I am compelled to suggest there might be a disparity between us in semantics, in so far as the logical aspects of meaning and implications. We are trying to say the same thing, however it seems the implications of how it is done are different. And while there is no attempt at creating a fictitious reality in saying what I'm about to say; it is reality, it is found in certain groups of people that their style or manner of thinking can be such that they overlook the long-range implications of something for immediate issues; and, they may rely too much on improvisation and miss the wider implications of their actions. This is factual and these traits are more commonly found in at least 12% of people, but probably notably more if one were to go into more depth in the topic. And it is a group of about 20% of people who are keen, considerably more than others, in identifying this type of communication difference and avoiding it.

  17. Frank, I've got to laugh: our combined comments are way longer than the post, which is part of the problem. I chose to focus on the fact that a writer, through imagination, can create any sort of world they want, and build verisimilitude from there—regardless of actual fact. It has to be emotionally true much more that factually true. Other great examples of this: Kafka's Metamorphosis and Charlotte's Web.

    I am not disputing that researched fact can support and play into our stories, and appreciate you bringing it up as an additional point, but adherence to research in order to create verisimilitude was exactly the kind of rigid thinking I was encouraging us to reach beyond in this post. How can we use concoctions to make our stories feel true, in a way that delights the reader as well?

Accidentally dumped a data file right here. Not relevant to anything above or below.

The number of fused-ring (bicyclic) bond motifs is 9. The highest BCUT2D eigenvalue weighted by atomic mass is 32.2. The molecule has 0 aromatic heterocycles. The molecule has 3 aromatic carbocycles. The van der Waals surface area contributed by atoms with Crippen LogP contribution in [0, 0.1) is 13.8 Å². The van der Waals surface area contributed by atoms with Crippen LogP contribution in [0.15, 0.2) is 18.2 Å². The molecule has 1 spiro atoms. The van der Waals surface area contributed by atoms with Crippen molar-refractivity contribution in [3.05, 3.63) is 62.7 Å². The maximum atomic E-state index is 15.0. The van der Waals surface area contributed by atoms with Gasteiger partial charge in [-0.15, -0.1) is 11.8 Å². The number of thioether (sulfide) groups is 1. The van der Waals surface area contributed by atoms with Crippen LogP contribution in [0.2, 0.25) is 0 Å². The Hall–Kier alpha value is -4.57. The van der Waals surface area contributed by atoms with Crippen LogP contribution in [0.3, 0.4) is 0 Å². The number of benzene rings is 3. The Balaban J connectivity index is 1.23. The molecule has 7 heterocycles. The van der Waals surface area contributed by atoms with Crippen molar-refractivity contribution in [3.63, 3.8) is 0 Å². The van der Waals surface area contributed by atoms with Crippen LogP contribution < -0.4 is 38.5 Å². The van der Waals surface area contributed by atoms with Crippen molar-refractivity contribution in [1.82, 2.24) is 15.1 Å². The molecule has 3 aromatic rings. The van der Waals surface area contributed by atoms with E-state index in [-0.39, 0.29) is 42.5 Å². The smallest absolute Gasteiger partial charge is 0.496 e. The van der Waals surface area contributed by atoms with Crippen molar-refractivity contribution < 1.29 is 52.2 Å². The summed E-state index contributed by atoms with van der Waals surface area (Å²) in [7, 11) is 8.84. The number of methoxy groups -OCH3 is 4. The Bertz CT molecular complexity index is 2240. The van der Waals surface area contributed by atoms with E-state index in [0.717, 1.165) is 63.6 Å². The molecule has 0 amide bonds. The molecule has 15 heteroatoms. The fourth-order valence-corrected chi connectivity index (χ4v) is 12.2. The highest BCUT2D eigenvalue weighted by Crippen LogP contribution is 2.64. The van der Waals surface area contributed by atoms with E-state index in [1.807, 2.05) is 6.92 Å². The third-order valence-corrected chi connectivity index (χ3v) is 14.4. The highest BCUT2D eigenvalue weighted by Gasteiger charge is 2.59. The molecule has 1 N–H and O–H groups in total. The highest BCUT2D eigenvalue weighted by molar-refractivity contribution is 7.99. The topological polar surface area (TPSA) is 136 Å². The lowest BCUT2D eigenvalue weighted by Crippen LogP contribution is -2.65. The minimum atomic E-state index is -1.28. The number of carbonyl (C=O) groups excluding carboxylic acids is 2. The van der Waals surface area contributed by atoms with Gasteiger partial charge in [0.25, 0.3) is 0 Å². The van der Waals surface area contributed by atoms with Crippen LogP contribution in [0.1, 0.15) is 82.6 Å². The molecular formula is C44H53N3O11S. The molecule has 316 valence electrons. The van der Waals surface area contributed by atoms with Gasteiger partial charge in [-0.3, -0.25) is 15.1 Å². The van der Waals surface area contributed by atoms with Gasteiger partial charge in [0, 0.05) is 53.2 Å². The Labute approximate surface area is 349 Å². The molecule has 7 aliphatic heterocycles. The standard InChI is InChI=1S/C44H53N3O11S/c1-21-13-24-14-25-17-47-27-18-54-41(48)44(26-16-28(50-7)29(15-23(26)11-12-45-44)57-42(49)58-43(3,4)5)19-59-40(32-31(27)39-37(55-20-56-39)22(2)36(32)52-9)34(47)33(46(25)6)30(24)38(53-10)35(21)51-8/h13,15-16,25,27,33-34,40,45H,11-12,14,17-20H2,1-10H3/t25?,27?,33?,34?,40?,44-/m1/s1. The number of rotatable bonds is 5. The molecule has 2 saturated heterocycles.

But I love talking literature and all that makes it great, and appreciate this discourse with you!

  18. Believability created through the character and the emotional characterization of them versus the use of actual fact to accomplish the same are different, agreed. A story can blend the two in varying degrees to reach a genuine feeling while also offering the validity of truth through the use of factual information. This is something that is seen in my last novel, Her Bestowed Awaken.

    Through the use of fact the questions of what, why, and how can be answered as related to a character and their characterization, however to go beyond and into further levels of characterization it also requires that the experience had by the character is shown through the consideration of emotion (or feeling).

    I enjoyed the exchange, hopefully it's helpful to others.